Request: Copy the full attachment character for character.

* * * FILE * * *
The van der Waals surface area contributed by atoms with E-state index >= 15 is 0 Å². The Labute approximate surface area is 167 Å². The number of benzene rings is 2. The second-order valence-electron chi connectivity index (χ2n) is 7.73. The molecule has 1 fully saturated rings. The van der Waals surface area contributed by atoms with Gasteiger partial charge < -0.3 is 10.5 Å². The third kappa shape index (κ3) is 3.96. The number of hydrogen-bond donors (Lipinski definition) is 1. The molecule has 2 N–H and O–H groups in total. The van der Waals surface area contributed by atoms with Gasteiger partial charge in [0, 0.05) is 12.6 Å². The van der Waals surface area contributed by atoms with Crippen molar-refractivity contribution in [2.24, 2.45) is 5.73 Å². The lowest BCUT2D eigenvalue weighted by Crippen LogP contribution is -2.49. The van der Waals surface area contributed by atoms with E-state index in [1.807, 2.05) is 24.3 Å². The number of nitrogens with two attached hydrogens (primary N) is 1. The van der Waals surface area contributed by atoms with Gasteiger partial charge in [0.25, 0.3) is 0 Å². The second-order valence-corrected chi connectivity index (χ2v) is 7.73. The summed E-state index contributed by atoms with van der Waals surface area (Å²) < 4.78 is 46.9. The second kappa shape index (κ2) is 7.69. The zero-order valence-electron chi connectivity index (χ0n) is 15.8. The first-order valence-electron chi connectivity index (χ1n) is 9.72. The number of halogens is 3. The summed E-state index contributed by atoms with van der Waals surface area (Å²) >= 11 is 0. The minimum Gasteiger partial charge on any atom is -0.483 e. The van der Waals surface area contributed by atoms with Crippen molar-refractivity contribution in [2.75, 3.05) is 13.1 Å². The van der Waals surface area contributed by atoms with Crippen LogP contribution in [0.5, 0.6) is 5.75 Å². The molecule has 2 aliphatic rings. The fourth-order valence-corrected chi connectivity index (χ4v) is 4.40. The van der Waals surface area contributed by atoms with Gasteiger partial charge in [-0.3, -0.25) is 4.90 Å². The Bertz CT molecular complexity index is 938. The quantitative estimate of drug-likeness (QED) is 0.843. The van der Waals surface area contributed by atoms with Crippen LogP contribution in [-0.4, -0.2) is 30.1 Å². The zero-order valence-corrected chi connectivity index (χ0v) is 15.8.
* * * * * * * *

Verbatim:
The van der Waals surface area contributed by atoms with E-state index >= 15 is 0 Å². The Labute approximate surface area is 167 Å². The number of benzene rings is 2. The second-order valence-electron chi connectivity index (χ2n) is 7.73. The molecule has 1 fully saturated rings. The van der Waals surface area contributed by atoms with Gasteiger partial charge < -0.3 is 10.5 Å². The third kappa shape index (κ3) is 3.96. The number of hydrogen-bond donors (Lipinski definition) is 1. The molecule has 2 N–H and O–H groups in total. The van der Waals surface area contributed by atoms with Gasteiger partial charge in [0, 0.05) is 12.6 Å². The van der Waals surface area contributed by atoms with Crippen molar-refractivity contribution in [2.24, 2.45) is 5.73 Å². The lowest BCUT2D eigenvalue weighted by Crippen LogP contribution is -2.49. The van der Waals surface area contributed by atoms with E-state index in [1.807, 2.05) is 24.3 Å². The number of nitrogens with two attached hydrogens (primary N) is 1. The van der Waals surface area contributed by atoms with Gasteiger partial charge in [0.25, 0.3) is 0 Å². The second-order valence-corrected chi connectivity index (χ2v) is 7.73. The summed E-state index contributed by atoms with van der Waals surface area (Å²) < 4.78 is 46.9. The second kappa shape index (κ2) is 7.69. The zero-order valence-electron chi connectivity index (χ0n) is 15.8. The first-order valence-electron chi connectivity index (χ1n) is 9.72. The number of halogens is 3. The summed E-state index contributed by atoms with van der Waals surface area (Å²) >= 11 is 0. The minimum Gasteiger partial charge on any atom is -0.483 e. The van der Waals surface area contributed by atoms with Crippen molar-refractivity contribution in [2.75, 3.05) is 13.1 Å². The van der Waals surface area contributed by atoms with Crippen LogP contribution in [0.5, 0.6) is 5.75 Å². The molecule has 2 aliphatic rings. The fourth-order valence-corrected chi connectivity index (χ4v) is 4.40. The van der Waals surface area contributed by atoms with Gasteiger partial charge in [-0.3, -0.25) is 4.90 Å². The Bertz CT molecular complexity index is 938. The quantitative estimate of drug-likeness (QED) is 0.843. The van der Waals surface area contributed by atoms with Crippen LogP contribution in [-0.4, -0.2) is 30.1 Å². The zero-order valence-corrected chi connectivity index (χ0v) is 15.8.